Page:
Any two terminal network of voltage sources and resistors can be replace by a single voltage source in combination with a single resistor. This is called the Thevenin’s equivalent circuit:

The first step is to identify the two terminals of the network.

Then to figure out Rth, replace any voltage sources with short circuits and any current sources with open circuits.

Calculate the voltage between the two terminals.

Then figure out Vth between the two terminals.

To figure this out using testing and measuring, it is only necessary to find the voltage at the two terminals with power on, and the resistance with power off.

This can greatly simplify circuit analysis of complex circuits.

Check out videos on YouTube with more detailed information:

Let’s take a look at the symbols for voltage sources and current sources. Also, let’s discuss the properties of the ideal voltage source and the ideal current source.

The ideal voltage source will maintain the same voltage between its terminals regardless of the load. This is easiest with an open circuit but becomes impossible with a short circuit.

The ideal current source will maintain the same current regardless of the resistance of the load. This is easy with an open circuit but becomes more and more difficult as the resistance increases.

Voltage Dividers take an input voltage and gives you a smaller, fractional output voltage. This can be useful for volume control or when interfacing between logic circuits that run at 5V with new/lower power devices that run at 3.3V.

A voltage divider is a simple circuit made up of only two resistors (R1 & R2 in the diagram below).

Resistance (represented in formulas as “R”) measured in Ohms which is represented using the symbol:

Resistance is the relationship between Current (I) and Voltage (R).

This relationship is defined by Ohm’s law: R = V/I.

Circuit diagrams represent resistors as

Resistors in Series: (Always bigger)

R= R1 + R2

Resistors in Parallel: (Always smaller)

R = (R1*R2)/(R1+R2)

Shortcut #1:

A large resistor in series with a small resistor has the resistance of the larger one, roughly.

A large resistor in parallel with a small resistor has the resistance of the smaller one, roughly.

Try to develop an intuitive sense of the voltage and current in the parts of the circuit. Do not try to calculate to be extremely precise because the precision of the components will make this pointless. Also, good circuit design should be tolerant of variations.

Power:

P=IV

Using Ohm’s law you get:

P=(I^2)R

P=(V^2)/R

Things good to learn

The inverse of resistance is conductance (represented by “G” in formulas) G=1/R

Restatement of Ohm’s law: I=GV

Conductance is measured in siemens

siemens is also known as mho (ohm spelled backwards)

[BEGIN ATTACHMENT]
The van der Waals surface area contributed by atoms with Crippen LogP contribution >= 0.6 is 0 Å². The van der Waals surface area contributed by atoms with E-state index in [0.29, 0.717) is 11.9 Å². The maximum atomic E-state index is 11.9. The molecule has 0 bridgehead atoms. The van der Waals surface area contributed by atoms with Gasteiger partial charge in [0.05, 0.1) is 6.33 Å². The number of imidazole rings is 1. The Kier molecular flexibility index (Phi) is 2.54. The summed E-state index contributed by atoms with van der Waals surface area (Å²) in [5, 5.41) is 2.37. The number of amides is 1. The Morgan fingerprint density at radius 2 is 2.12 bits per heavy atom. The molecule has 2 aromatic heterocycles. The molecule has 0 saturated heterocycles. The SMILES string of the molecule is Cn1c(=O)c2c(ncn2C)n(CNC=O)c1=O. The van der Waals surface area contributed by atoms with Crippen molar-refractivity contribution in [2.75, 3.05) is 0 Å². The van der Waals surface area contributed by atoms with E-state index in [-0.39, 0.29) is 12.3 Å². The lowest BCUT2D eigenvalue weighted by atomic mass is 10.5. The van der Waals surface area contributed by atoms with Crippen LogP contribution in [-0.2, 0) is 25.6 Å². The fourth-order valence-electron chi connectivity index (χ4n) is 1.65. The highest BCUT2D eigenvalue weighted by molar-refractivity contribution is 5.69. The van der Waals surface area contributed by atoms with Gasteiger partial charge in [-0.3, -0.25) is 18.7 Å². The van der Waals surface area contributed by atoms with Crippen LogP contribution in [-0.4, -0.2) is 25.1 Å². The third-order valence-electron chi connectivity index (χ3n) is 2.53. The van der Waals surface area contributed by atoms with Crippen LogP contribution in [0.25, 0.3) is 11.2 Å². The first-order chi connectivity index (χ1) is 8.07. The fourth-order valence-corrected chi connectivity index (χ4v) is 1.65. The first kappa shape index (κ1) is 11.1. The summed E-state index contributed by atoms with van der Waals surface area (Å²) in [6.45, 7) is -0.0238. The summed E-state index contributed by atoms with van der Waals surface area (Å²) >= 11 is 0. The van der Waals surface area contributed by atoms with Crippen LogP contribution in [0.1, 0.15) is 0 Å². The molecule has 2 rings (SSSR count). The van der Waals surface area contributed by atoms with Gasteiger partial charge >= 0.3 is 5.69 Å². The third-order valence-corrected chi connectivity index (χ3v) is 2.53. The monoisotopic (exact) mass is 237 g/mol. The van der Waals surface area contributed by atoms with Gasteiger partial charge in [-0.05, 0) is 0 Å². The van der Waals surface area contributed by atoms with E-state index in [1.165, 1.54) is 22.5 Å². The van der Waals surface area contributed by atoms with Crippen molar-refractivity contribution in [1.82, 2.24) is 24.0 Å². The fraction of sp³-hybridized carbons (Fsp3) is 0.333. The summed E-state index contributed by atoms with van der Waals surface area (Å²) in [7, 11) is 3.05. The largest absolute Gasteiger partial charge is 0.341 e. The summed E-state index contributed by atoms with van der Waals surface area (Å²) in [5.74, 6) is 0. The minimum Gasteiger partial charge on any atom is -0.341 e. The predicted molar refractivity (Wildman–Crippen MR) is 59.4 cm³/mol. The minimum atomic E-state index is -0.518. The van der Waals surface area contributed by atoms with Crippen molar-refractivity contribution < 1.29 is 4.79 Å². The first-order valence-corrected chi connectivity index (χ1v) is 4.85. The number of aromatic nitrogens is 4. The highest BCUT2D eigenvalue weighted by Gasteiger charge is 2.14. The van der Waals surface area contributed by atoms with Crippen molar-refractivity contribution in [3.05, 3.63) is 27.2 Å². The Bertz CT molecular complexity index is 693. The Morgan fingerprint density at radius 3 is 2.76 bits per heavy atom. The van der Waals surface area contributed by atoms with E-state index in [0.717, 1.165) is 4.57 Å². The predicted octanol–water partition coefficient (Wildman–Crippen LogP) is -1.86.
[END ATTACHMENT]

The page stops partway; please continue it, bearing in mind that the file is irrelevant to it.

Voltage & Current describe two aspects of electronic circuits that are fundamental to understand and on which everything else will build on.

What you MUST learn

Voltage refers to a force that when applied across a circuit causes current to flow. Voltage is measured in volts (using the symbol V) also called a “potential difference”. It is measured across two points in a circuit. A joule of work is needed to move a coulomb of charge through a potential difference of one volt. A coulomb is the charge of about 6×10^18 electrons.

Current (symbol: I) is the measure of electronics through a point in a circuit. It is measured in amperes (amps) (symbol: A). 1 ampere (amp) is 1 coulomb of charge passing through a point per second.

Conservation of Charge: Kirchhoff’s current law

The sum of currents into a point or node is equal to the sum of the currents out of a point or node. This is referred to as Kirchhoff’s current law.

Kirchhoff’s voltage law

The sum of voltage drops through one branch of a circuit will equal the sum of voltage drops across the other branches of the circuit.

P=VI

Power (work per unit time), measured in watts. (1 W = 1 J/s)

Voltage is usually written with the symbol V but sometimes E is used. Voltage is also called a “potential difference” or electromotive force (EMF).

Prefixes:

Multiple

Prefix

Symbol

10^12

tera

T

10^9

giga

G

10^6

mega

M

10^3

kilo

k

10^(-3)

milli

m

10^(-6)

micro

µ

10^(-9)

nano

n

10^(-12)

pico

p

10^(-15)

femto

f

When abbreviating a unit with a prefix, the unit follows the multiplier with no space and the unit is capitalized. However, no capitalization for both prefix and unit when spelled out. 1mW = 1 milliwatt

1 MV = 1 megavolt

Related information and insights from my other books

nucleus is made up of protons (that have a positive charge) and neutrons that have a negative charge. The proton and neutron are relatively the same mass. But the electron is considerably smaller (1836 times smaller) than the proton but has a negative charge that is equal to the positive charge of the proton.